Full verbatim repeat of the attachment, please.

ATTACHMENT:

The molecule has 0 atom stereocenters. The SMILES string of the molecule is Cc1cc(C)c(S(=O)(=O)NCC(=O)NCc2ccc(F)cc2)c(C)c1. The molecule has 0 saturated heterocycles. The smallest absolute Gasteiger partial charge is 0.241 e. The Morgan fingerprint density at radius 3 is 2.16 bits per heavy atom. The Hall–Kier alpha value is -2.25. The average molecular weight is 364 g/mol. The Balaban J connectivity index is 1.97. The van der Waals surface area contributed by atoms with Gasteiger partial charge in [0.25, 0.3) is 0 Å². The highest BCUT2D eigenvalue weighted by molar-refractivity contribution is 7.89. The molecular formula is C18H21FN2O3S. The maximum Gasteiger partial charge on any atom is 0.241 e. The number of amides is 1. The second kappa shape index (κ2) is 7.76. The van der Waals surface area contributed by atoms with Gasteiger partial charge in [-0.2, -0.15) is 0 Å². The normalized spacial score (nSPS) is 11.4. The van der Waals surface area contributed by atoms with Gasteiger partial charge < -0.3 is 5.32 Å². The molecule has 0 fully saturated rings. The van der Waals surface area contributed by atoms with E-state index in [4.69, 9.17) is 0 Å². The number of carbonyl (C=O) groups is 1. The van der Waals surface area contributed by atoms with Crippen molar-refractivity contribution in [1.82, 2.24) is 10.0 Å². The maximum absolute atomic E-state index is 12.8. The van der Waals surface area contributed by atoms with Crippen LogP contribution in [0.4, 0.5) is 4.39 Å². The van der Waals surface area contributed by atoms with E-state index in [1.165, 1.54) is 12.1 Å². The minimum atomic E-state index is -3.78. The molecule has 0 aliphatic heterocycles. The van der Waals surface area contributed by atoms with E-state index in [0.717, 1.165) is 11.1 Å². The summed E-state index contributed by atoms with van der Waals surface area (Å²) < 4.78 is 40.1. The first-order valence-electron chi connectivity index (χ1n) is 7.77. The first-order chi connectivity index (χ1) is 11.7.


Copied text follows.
The molecule has 0 atom stereocenters. The SMILES string of the molecule is Cc1cc(C)c(S(=O)(=O)NCC(=O)NCc2ccc(F)cc2)c(C)c1. The molecule has 0 saturated heterocycles. The smallest absolute Gasteiger partial charge is 0.241 e. The Morgan fingerprint density at radius 3 is 2.16 bits per heavy atom. The Hall–Kier alpha value is -2.25. The average molecular weight is 364 g/mol. The Balaban J connectivity index is 1.97. The van der Waals surface area contributed by atoms with Gasteiger partial charge in [0.25, 0.3) is 0 Å². The highest BCUT2D eigenvalue weighted by molar-refractivity contribution is 7.89. The molecular formula is C18H21FN2O3S. The maximum Gasteiger partial charge on any atom is 0.241 e. The number of amides is 1. The second kappa shape index (κ2) is 7.76. The van der Waals surface area contributed by atoms with Gasteiger partial charge in [-0.2, -0.15) is 0 Å². The normalized spacial score (nSPS) is 11.4. The van der Waals surface area contributed by atoms with Gasteiger partial charge < -0.3 is 5.32 Å². The molecule has 0 fully saturated rings. The van der Waals surface area contributed by atoms with E-state index in [4.69, 9.17) is 0 Å². The number of carbonyl (C=O) groups is 1. The van der Waals surface area contributed by atoms with Crippen molar-refractivity contribution in [1.82, 2.24) is 10.0 Å². The maximum absolute atomic E-state index is 12.8. The van der Waals surface area contributed by atoms with Crippen LogP contribution in [0.4, 0.5) is 4.39 Å². The van der Waals surface area contributed by atoms with E-state index in [1.165, 1.54) is 12.1 Å². The minimum atomic E-state index is -3.78. The molecule has 0 aliphatic heterocycles. The van der Waals surface area contributed by atoms with E-state index in [0.717, 1.165) is 11.1 Å². The summed E-state index contributed by atoms with van der Waals surface area (Å²) < 4.78 is 40.1. The first-order valence-electron chi connectivity index (χ1n) is 7.77. The first-order chi connectivity index (χ1) is 11.7.